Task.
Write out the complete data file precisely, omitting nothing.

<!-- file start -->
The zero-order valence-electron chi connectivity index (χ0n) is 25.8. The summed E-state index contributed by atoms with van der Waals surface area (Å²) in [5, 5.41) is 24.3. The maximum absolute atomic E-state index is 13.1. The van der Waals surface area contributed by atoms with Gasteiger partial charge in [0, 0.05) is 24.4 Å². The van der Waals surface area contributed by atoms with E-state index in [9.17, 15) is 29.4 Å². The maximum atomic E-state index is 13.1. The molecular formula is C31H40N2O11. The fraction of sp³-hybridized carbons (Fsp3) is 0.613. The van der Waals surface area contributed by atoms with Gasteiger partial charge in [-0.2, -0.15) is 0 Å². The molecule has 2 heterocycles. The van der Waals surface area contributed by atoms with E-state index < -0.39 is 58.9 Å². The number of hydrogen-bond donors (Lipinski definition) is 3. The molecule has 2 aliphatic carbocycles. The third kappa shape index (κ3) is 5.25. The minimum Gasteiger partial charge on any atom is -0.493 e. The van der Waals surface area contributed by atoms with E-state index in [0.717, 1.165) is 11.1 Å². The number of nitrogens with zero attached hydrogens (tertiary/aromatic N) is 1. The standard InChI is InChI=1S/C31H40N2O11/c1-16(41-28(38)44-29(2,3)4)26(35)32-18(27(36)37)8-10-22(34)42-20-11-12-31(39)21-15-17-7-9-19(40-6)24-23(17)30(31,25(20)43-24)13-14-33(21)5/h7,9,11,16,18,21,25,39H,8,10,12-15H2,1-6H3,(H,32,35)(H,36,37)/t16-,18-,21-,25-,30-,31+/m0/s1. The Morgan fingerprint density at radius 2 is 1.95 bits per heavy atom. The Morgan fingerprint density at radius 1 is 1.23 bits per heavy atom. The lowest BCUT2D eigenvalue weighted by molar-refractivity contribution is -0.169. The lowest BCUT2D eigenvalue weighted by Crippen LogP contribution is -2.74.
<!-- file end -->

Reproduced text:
The zero-order valence-electron chi connectivity index (χ0n) is 25.8. The summed E-state index contributed by atoms with van der Waals surface area (Å²) in [5, 5.41) is 24.3. The maximum absolute atomic E-state index is 13.1. The van der Waals surface area contributed by atoms with Gasteiger partial charge in [0, 0.05) is 24.4 Å². The van der Waals surface area contributed by atoms with E-state index in [9.17, 15) is 29.4 Å². The maximum atomic E-state index is 13.1. The molecular formula is C31H40N2O11. The fraction of sp³-hybridized carbons (Fsp3) is 0.613. The van der Waals surface area contributed by atoms with Gasteiger partial charge in [-0.2, -0.15) is 0 Å². The molecule has 2 heterocycles. The van der Waals surface area contributed by atoms with E-state index < -0.39 is 58.9 Å². The number of hydrogen-bond donors (Lipinski definition) is 3. The molecule has 2 aliphatic carbocycles. The third kappa shape index (κ3) is 5.25. The minimum Gasteiger partial charge on any atom is -0.493 e. The van der Waals surface area contributed by atoms with E-state index in [0.717, 1.165) is 11.1 Å². The number of nitrogens with zero attached hydrogens (tertiary/aromatic N) is 1. The standard InChI is InChI=1S/C31H40N2O11/c1-16(41-28(38)44-29(2,3)4)26(35)32-18(27(36)37)8-10-22(34)42-20-11-12-31(39)21-15-17-7-9-19(40-6)24-23(17)30(31,25(20)43-24)13-14-33(21)5/h7,9,11,16,18,21,25,39H,8,10,12-15H2,1-6H3,(H,32,35)(H,36,37)/t16-,18-,21-,25-,30-,31+/m0/s1. The Morgan fingerprint density at radius 2 is 1.95 bits per heavy atom. The Morgan fingerprint density at radius 1 is 1.23 bits per heavy atom. The lowest BCUT2D eigenvalue weighted by molar-refractivity contribution is -0.169. The lowest BCUT2D eigenvalue weighted by Crippen LogP contribution is -2.74.